SaltonSeaBeach-16.jpg SaltonSeaBeach-10.jpg Salton Sea-131.jpg

(Above three photos by Joe Viger: Salton Sea, California. For more on the Salton Sea, check out May 24, 2011, "The Salton Sea.")

Graffiti Station

(Photo by Mick Melvin: Windsor Locks, CT)

Graffiti Garage

(Photo by Mick Melvin: Hartford, CT)

Old Storefront

(Photo by Mick Melvin: Manchester, CT)

Wednesday, May 23, 2012

Graffiti Week, Part III

Here's the third post in our Graffiti Series, from the guy who goes by lostlosangeles. In these three pictures he shows us how graffiti speaks to decay and rebirth in the cities of Los Angeles, New Orleans and Detroit. If you missed the first two installments, check out May 21, 2012, "Graffiti Week, Part I," and May 22, 2012 "Graffiti Week, Part II" -- Ed.

From lostlosangeles:

LOS ANGELES...CITY OF DREAMS

Los Angeles...city of dreams

When photos have text incorporated into the picture, I tend to name them based on that text. This is often due to my tendency to shoot graffiti that makes a commentary.

Some friends and I were hiking in Griffith Park in LA. This is perhaps one of the best vantage points of LA in all it's splendor: chaparral, steel, concrete, and smog. This graffiti perfectly frames the conversation.

NOLA RISING

NOLA rising

It's a lot harder to explore abandoned Six Flags New Orleans these days. At least that's what the urbex rumor mill tells me. I was clearly quite lucky this day. The park was wide open and the storm clouds hung overhead, adding to the ominous atmosphere.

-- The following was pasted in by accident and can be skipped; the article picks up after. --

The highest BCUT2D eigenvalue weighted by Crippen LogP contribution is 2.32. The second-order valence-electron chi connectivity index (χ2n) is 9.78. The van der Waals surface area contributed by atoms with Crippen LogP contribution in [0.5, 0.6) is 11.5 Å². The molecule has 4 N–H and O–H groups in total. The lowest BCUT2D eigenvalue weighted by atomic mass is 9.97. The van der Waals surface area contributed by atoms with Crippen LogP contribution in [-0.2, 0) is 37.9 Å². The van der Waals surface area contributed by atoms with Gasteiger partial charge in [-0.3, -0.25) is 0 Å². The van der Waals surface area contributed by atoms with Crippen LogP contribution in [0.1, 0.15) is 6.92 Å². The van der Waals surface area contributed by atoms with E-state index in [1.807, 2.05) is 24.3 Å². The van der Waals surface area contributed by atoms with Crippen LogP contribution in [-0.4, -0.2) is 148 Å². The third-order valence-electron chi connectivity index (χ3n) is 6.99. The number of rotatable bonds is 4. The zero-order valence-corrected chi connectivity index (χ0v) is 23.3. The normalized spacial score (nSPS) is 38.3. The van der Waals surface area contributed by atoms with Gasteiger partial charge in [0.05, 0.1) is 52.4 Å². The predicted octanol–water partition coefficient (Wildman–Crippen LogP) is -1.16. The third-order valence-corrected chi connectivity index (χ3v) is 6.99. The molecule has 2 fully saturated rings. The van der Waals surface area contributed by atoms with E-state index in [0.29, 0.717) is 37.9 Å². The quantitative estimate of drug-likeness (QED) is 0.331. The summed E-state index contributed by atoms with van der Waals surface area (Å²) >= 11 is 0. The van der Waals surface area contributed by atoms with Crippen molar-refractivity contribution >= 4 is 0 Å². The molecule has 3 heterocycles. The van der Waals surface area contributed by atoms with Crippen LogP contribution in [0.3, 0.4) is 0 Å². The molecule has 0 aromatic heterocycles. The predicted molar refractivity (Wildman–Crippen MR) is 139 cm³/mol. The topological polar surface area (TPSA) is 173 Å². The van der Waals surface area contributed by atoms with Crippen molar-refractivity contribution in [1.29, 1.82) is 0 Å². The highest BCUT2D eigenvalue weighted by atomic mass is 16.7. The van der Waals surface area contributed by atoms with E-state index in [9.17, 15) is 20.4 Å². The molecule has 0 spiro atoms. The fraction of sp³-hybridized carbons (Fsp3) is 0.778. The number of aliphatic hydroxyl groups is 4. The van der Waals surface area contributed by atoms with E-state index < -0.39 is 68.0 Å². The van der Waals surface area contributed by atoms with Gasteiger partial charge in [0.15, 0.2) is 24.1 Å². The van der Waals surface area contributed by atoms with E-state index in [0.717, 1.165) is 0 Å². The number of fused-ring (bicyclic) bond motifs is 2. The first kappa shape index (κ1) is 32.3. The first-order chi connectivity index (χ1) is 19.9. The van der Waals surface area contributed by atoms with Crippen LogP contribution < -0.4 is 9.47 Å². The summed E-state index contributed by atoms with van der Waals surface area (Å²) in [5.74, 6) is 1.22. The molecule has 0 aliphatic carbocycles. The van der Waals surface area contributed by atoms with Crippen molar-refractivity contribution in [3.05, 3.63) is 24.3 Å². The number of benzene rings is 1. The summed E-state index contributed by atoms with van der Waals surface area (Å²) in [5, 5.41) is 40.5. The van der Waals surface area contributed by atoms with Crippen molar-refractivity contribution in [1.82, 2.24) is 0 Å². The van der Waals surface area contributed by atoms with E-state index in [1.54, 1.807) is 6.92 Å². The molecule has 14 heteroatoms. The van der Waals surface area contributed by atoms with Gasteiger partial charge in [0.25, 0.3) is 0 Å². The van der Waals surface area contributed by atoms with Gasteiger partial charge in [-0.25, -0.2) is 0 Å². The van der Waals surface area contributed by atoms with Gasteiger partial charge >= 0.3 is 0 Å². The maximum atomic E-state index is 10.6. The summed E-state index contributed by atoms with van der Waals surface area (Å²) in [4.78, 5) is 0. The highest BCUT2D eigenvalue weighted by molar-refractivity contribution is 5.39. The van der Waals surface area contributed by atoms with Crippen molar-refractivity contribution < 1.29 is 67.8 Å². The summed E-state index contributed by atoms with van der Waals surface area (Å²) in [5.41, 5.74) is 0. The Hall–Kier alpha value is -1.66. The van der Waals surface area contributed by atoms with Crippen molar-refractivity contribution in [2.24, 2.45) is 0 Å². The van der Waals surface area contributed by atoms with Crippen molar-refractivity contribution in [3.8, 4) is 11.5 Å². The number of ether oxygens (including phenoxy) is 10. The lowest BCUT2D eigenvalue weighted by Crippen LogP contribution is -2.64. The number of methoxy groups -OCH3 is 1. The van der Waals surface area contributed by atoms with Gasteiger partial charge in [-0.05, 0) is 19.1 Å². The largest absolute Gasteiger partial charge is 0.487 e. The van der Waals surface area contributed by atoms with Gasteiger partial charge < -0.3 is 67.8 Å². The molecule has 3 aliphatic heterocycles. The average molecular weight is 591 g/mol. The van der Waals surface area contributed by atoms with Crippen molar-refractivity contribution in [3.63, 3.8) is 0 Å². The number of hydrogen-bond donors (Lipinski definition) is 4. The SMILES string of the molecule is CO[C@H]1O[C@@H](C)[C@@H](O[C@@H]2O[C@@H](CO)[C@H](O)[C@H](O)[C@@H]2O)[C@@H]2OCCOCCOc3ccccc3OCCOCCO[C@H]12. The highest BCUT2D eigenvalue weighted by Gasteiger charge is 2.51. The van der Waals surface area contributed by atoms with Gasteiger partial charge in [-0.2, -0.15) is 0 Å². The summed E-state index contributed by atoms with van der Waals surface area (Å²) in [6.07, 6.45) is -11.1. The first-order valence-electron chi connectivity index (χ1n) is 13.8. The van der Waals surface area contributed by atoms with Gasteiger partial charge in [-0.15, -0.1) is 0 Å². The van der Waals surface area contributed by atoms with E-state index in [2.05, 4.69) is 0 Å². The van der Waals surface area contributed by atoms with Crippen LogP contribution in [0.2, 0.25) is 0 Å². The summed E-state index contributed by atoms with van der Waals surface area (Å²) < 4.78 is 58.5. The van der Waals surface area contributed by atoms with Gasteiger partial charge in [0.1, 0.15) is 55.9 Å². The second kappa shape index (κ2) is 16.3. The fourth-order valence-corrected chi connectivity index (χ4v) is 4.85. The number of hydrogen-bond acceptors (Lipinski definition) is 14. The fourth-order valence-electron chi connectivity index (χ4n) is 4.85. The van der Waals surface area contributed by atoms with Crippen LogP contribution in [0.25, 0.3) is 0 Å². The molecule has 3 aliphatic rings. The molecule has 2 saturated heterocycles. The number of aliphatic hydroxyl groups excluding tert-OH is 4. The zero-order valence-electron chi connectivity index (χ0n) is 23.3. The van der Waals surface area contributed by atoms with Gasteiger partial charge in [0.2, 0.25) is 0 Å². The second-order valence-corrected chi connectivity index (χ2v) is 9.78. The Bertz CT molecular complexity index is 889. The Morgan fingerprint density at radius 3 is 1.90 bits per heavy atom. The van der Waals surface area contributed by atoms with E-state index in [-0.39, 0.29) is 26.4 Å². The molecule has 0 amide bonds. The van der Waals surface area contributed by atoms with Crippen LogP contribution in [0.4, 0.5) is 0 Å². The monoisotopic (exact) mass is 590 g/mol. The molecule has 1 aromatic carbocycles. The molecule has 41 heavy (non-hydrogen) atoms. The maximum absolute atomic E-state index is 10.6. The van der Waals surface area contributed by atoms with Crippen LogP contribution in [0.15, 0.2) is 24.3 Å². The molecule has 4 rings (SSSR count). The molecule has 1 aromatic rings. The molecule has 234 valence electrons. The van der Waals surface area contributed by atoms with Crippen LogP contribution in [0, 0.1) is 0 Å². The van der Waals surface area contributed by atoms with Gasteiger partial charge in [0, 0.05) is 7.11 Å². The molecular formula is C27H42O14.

One thing I noticed about graffiti in New Orleans was that it often spoke of hope and inspiration. For me, this is a welcome departure from the usual narcissism.

BAROKEN AND YET

Baroken and yet

Walking down the hallway, passing blank room after room, I was suddenly struck by the burst of color coming from this long broken window. The fall colors lay an intense contrast against the cold concrete and graffiti. New life, just outside this dead car plant. This new life in turn being fed by death. Just outside the window and in the roots of these trees, a cemetery.

Tuesday, May 22, 2012

Graffiti Week, Part II

Here's the second post in our Graffiti Series, focusing on barns. Whether you consider them artists or vandals, there's no denying taggers' creativity, boldness and affinity for a method of communication that few outside their domain understand. We hope you enjoy this series, or are at least provoked by it. If you missed the first installment, check out May 21, 2012, "Graffiti Week, Part I." -- Ed.

Tobacco Barn Graffiti

(Photo by Mick Melvin: Tobacco barn, Suffield, CT)

Peeling Graffiti

(Photo by Mick Melvin: Bloomfield, CT)

Graffiti barn #2 Graffiti barn #4

(Above two photos by Dave Brigham: in the Webster Conservation Area, Newton, MA)

Monday, May 21, 2012

Graffiti Week, Part I

After more than two years in business, the Backside Gang is gonna shake things up with some themed posts. Some of them will be solo posts, like the one below; others will combine images and words from more than one member of the gang. The first series, which will run for the next week or so, is all about graffiti. There will be other themes as the year goes on, interspersed with our regular posts. -- Ed.